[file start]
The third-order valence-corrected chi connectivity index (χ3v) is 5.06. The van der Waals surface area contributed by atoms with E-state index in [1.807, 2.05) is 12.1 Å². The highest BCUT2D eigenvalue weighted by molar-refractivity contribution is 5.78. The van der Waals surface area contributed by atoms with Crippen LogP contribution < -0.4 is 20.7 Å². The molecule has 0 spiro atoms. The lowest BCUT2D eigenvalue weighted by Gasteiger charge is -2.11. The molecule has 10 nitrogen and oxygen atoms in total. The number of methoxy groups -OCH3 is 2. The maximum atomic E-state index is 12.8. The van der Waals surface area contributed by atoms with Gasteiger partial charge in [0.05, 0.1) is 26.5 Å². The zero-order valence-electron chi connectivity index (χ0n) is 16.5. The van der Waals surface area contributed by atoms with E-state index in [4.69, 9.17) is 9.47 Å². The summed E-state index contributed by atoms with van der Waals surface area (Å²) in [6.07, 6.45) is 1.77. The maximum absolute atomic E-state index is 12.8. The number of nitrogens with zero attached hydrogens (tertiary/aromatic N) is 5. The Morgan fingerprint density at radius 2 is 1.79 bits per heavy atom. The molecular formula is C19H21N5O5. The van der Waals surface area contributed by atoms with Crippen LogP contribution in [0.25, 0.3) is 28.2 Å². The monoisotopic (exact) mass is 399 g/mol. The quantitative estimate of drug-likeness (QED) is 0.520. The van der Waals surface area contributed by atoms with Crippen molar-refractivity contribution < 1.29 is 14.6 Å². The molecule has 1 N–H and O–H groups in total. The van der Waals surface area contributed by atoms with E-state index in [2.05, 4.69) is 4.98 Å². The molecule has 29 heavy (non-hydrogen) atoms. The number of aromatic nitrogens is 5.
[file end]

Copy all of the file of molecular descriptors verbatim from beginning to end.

The third-order valence-corrected chi connectivity index (χ3v) is 5.06. The van der Waals surface area contributed by atoms with E-state index in [1.807, 2.05) is 12.1 Å². The highest BCUT2D eigenvalue weighted by molar-refractivity contribution is 5.78. The van der Waals surface area contributed by atoms with Crippen LogP contribution < -0.4 is 20.7 Å². The molecule has 0 spiro atoms. The lowest BCUT2D eigenvalue weighted by Gasteiger charge is -2.11. The molecule has 10 nitrogen and oxygen atoms in total. The number of methoxy groups -OCH3 is 2. The maximum atomic E-state index is 12.8. The van der Waals surface area contributed by atoms with Gasteiger partial charge in [0.05, 0.1) is 26.5 Å². The zero-order valence-electron chi connectivity index (χ0n) is 16.5. The van der Waals surface area contributed by atoms with E-state index in [4.69, 9.17) is 9.47 Å². The summed E-state index contributed by atoms with van der Waals surface area (Å²) in [6.07, 6.45) is 1.77. The maximum absolute atomic E-state index is 12.8. The number of nitrogens with zero attached hydrogens (tertiary/aromatic N) is 5. The Morgan fingerprint density at radius 2 is 1.79 bits per heavy atom. The molecular formula is C19H21N5O5. The van der Waals surface area contributed by atoms with Crippen LogP contribution in [0.25, 0.3) is 28.2 Å². The monoisotopic (exact) mass is 399 g/mol. The quantitative estimate of drug-likeness (QED) is 0.520. The van der Waals surface area contributed by atoms with Crippen molar-refractivity contribution < 1.29 is 14.6 Å². The molecule has 1 N–H and O–H groups in total. The van der Waals surface area contributed by atoms with E-state index in [2.05, 4.69) is 4.98 Å². The molecule has 29 heavy (non-hydrogen) atoms. The number of aromatic nitrogens is 5.